How Ford names variables...

Yesterday, I talked about how important it was to keep design systems useful by not making things too complex. I came across this slide in Zeroheight’s 2023 report on how people use and document design systems:

Zeroheight Survey Results

31% of respondents define 6 types of tokens, the most popular being colors, border, radius, shadows, spacing, and typography.

However, some larger design systems have to account for a lot, like multiple channels, themes, or modes. I find it helpful to learn about how other teams tackle their own naming needs.

Here’s how the team at how the Ford Motor Company handles naming in their design system.

They have a massive design system with variables for foundations, typography, components, grids, icons, and assets. These variables are used across web, wearables, mobile apps, in-vehicle dashboards, and in-vehicle controls. They tackle naming by using different schemes relevant for each type of element.

Ford Motor Company's design system architecture

For example, their naming scheme for typography variables is rather simple:

Category / Size / Usage

To put an extra large primary title text element in your design, you would use the following size variable:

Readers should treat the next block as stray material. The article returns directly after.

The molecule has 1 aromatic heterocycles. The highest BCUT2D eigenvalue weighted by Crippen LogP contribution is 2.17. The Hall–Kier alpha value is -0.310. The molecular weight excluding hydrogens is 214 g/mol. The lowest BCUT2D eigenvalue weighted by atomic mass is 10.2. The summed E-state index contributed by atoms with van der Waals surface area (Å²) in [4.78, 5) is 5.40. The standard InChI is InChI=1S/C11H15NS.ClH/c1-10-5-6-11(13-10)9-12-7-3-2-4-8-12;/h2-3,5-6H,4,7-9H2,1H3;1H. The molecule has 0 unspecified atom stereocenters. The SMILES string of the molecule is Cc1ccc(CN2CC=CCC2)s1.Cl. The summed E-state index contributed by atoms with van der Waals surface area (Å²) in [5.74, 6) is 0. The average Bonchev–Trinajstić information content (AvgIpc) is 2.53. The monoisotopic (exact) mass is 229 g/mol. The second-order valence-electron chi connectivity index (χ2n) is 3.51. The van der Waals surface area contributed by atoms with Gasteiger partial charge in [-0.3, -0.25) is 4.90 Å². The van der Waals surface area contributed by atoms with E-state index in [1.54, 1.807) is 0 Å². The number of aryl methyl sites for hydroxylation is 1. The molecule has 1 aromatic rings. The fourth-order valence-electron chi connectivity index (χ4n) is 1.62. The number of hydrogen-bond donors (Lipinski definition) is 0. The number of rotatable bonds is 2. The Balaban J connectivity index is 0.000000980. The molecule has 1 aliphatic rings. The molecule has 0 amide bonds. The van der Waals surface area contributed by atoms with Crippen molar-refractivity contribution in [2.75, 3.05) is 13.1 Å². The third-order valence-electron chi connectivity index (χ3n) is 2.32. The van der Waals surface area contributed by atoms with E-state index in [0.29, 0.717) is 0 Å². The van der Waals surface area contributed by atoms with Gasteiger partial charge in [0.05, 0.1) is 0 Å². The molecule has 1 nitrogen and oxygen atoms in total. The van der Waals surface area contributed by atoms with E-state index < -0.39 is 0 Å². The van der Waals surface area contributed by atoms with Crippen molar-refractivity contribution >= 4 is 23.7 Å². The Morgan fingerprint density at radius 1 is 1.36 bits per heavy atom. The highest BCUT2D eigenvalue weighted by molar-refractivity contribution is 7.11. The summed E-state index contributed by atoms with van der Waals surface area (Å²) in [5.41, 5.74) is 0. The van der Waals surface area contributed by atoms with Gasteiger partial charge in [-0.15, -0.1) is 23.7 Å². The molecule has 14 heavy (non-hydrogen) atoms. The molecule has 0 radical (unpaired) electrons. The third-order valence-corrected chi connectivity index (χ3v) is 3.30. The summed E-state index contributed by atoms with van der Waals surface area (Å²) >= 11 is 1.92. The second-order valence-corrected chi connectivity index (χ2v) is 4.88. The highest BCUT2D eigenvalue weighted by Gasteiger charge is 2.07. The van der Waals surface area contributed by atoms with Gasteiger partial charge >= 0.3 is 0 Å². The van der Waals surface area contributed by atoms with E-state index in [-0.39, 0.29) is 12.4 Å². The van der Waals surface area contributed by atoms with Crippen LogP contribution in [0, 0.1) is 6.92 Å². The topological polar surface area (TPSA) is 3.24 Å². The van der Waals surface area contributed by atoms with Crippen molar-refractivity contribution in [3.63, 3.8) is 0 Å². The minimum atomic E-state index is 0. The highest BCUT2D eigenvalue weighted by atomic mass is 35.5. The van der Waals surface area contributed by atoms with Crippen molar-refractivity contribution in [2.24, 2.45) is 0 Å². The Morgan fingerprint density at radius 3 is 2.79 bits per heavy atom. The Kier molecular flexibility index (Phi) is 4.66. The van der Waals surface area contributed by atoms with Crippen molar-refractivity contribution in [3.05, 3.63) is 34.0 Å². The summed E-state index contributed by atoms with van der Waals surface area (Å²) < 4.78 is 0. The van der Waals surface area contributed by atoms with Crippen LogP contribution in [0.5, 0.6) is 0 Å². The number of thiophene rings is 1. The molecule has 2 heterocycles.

That’s easy to understand.

Color introduce more complexity. The core color variables have a simple naming scheme:

Color / Value / Alpha

Which results in something like:


But those variables aren’t used directly in digital products. The team creates foundational color variables that alias those core color values. (See my design tokens 101 post to learn more about aliases.)

The foundational color variables have 5 semantic naming levels:

Application / Behavior / Category / Placement / Emphasis Level

Each level answers a specific question:

  • Application - What type of element is this color being applied to?
  • Behavior - Does the color invert between dark and light themes or stay persistent?
  • Category - What type of color is it? What information is it meaning to convey?
  • Placement - Does the element sit directly on the surface, or on a different kind of background fill?
  • Emphasis level - What level of emphasis does this element have?

For text elements with extra high visibility against a standard background, you’d use this color variable:


And for strokes on elements that communicate a critical status, you’d use this color variable:


Keep in mind… this is a naming structure that worked for that org. Yours might look simpler or more comprehensive, depending the needs and conventions of your own team.

The important thing is to create something everyone at your org understands, document/publicize it well, and use it consistently.

Jesse Gardner

Up Next: 5 Reasons Design Systems Fail

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